[RNLD] Import .wav into .mp4?

Jeremy Hammond Jeremy.Hammond at MPI.NL
Wed Mar 13 17:14:17 UTC 2013

Hi Mark,

A few things

1. .mp4 containers generally don't normally use a PCM audio stream. It is a compressed format and PCM is a lossless codec. A select few video cameras might create a h.264 codec + PCM codec in a MP4 container, some even mpeg2 codec + PCM codec in a MP4 container, but on the whole  the data stream is most likely to be h.264 video + AAC audio in a MP4 container. I.e. PCM is not a standard of the MP4 container, so you really shouldn't try have a finished product with an mp4 (h.264 + PCM).

2. If you want a wave form in ELAN then you'll need to have a separate PCM file anyway. As far as I know it won't generate wave forms from video (though maybe this has changed recently?). In any case there are no archive-quality video container standards that include PCM audio streams.

3. It might sound trivial but the clocks on different recorders (i.e. the time measuring device) are often microseconds out. For a short clip (1min) this isn't a problem, but if you plan to splice the two together, it is very hard to them to stay in sync over a longer period of time (>15mins). They will start in sync, but by the end might be a good few seconds out, which for linguistics work is problematic. (If you can get a camera which records audio in PCM  to start with then you are better off doing that.)

Having said that, you can do most of what you asked for with ffpmeg or ffmbc. They are command line programs, so they work with Mac, Linux and PC. They are free (of sorts) and are pretty easy to use if you are comfortable with terminal or prompt. FFmpeg can take a video file and remove the audio [1], then you would simply remake the video file with the new audio stream [2]. The trick would be to first trim the audio with Audacity (or via CLI ffmpeg) first so that it starts at exactly the same time as the video file. You could conceivably trim the video too, but I would suggest that manipulating audio is much easier.

some sample lines of code would be (once you have ffmpeg installed etc.)

[1]= ffmpeg.exe -i input.mp4 -na -vcodec copy output1.mp4
[2]= ffmpeg -i audio.mp3 -i output1.mp4 -acodec copy -vcodec copy output2.mp4 (note you must convert the PCM file into mp3 for this to work, MP4 containers won't easily take a PCM file)

Let me know if this is the way you want to and I can give you more info on all this.


On 13/03/2013, at 8:54 PM, Frank Seidel <frank.zidle at gmail.com<mailto:frank.zidle at gmail.com>> wrote:

Hey Marc,

you need to align the two in Premiere or Final Cut or any other cutting program that allows several audio tracks. I cannot give you specifics about other programs because I do that in Premiere. The principle of it is not too hard to do though. You will have two audio tracks that you can align, which make things easier. Align the two audio spikes you created with a clap. You have to zoom in really close to do that. Then shift the new audio track forward or backward a little until you hear no echo anymore, if you play both audio tracks simultaneously. Delink the original audio from the video track, link the new audio to the video track, delete the old audio track and you are good to go.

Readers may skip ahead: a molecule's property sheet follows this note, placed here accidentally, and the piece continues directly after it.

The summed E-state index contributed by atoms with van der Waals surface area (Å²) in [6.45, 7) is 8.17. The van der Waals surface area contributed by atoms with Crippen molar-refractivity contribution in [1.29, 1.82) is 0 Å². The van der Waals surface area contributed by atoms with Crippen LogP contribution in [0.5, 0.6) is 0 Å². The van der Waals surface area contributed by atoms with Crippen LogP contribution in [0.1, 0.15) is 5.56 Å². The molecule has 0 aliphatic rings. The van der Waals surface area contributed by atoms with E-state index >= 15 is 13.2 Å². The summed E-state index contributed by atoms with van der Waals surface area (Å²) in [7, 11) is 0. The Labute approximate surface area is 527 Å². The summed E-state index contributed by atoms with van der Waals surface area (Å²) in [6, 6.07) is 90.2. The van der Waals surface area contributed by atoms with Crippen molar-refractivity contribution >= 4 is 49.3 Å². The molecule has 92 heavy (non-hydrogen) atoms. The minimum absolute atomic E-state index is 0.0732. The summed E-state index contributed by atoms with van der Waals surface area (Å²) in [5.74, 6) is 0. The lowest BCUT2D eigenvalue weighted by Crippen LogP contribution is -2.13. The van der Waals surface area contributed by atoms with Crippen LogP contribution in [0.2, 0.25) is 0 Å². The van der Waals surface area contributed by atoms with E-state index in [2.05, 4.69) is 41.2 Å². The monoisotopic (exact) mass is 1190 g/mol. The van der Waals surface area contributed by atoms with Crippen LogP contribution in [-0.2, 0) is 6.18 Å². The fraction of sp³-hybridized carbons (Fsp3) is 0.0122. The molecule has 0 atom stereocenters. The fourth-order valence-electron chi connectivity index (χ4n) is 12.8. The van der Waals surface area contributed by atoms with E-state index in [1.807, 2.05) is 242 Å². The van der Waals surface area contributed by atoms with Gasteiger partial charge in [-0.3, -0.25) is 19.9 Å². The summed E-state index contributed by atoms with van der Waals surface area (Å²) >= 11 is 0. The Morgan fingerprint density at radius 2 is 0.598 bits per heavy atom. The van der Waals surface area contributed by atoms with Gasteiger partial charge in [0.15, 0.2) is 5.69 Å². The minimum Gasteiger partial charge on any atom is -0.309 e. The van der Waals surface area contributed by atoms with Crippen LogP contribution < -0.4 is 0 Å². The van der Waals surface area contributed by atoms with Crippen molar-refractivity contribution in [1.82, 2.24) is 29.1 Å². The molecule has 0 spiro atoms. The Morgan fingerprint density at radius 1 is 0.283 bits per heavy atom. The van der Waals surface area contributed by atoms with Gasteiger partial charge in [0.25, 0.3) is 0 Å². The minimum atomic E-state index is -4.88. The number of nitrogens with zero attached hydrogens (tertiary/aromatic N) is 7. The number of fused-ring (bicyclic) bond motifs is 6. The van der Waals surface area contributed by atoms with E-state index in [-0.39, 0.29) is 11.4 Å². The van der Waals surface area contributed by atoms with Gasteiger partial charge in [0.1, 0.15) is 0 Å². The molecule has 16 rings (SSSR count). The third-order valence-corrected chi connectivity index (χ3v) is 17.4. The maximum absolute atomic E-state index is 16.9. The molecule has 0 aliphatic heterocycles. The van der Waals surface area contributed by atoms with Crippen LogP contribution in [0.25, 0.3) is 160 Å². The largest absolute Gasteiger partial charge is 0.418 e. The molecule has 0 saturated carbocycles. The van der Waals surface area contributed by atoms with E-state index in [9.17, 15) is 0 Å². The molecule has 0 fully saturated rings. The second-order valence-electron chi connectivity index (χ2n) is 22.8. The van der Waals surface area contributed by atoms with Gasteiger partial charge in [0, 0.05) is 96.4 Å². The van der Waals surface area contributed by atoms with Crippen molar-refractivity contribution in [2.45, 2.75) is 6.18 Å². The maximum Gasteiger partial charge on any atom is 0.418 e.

There are plenty video tutorials on You tube. If you cannot find a good one contact me again and I have the link to one somewhere that I cannot readily  find at the moment (for Prmiere only though, but the principles are explained which should enable you to transpose the process to a cheaper video cutter.)

Best of luck,


Frank Seidel, Ph.D.
University of Florida
Center for African Studies at the University of Florida
427 Grinter Hall - PO Box 115560
Gainesville, FL 32611-5560
Tel: 352.392.2183<tel:352.392.2183>
Fax: 352.392.2435<tel:352.392.2435>

On Wed, Mar 13, 2013 at 10:16 AM, Mark W. Post <markwpost at gmail.com<mailto:markwpost at gmail.com>> wrote:
Hi All -

I've been trying to figure out something which I feel *should* be pretty straightforward for quite some time now, but can't seem to find an ideal solution. Advance apologies if this is old hat.

I'd like to import a .wav file into an .mp4 container, ideally without using a big expensive program like Final Cut or Premiere. So, according to my poor understanding of things, an .mp4 contains an MPEG-4 video stream and a PCM audio stream. What I would like to be able to do is disassociate the audio stream, import a distinct .wav file, sync up the two streams audio-visually (i.e., with a clap), and export a new .mp4 file. And, to make it even more interesting, I would like to know how to do this on both a Mac and a PC. So, the situation I have in mind is when someone has a good HD camcorder with terrible audio, but a good separate audio recorder, and needed one resulting file (e.g. to import into ELAN). I realize that ELAN also has the ability to sync multiple streams, but I'd like to know how to create a stand-alone container file.

Many thanks in advance for any help!



Dr. Mark W. Post
Universität Bern
Institut für Sprachwissenschaft
Länggassstrasse 49
3000 Bern 9

Tel +41 31 631 37 07<tel:%2B41%2031%20631%2037%2007>
Eml markwpost at gmail.com<mailto:markwpost at gmail.com>
Web unibe-ch.academia.edu/MarkWPost<http://unibe-ch.academia.edu/MarkWPost>

Jeremy Hammond
Syntax, Typology and Information Structure Group
Max Planck Institute for Psycholinguistics
P: +31-24-3521171
E: Jeremy.Hammond at mpi.nl<mailto:Jeremy.Hammond at mpi.nl>
W: http://www.mpi.nl/people/hammond-jeremy

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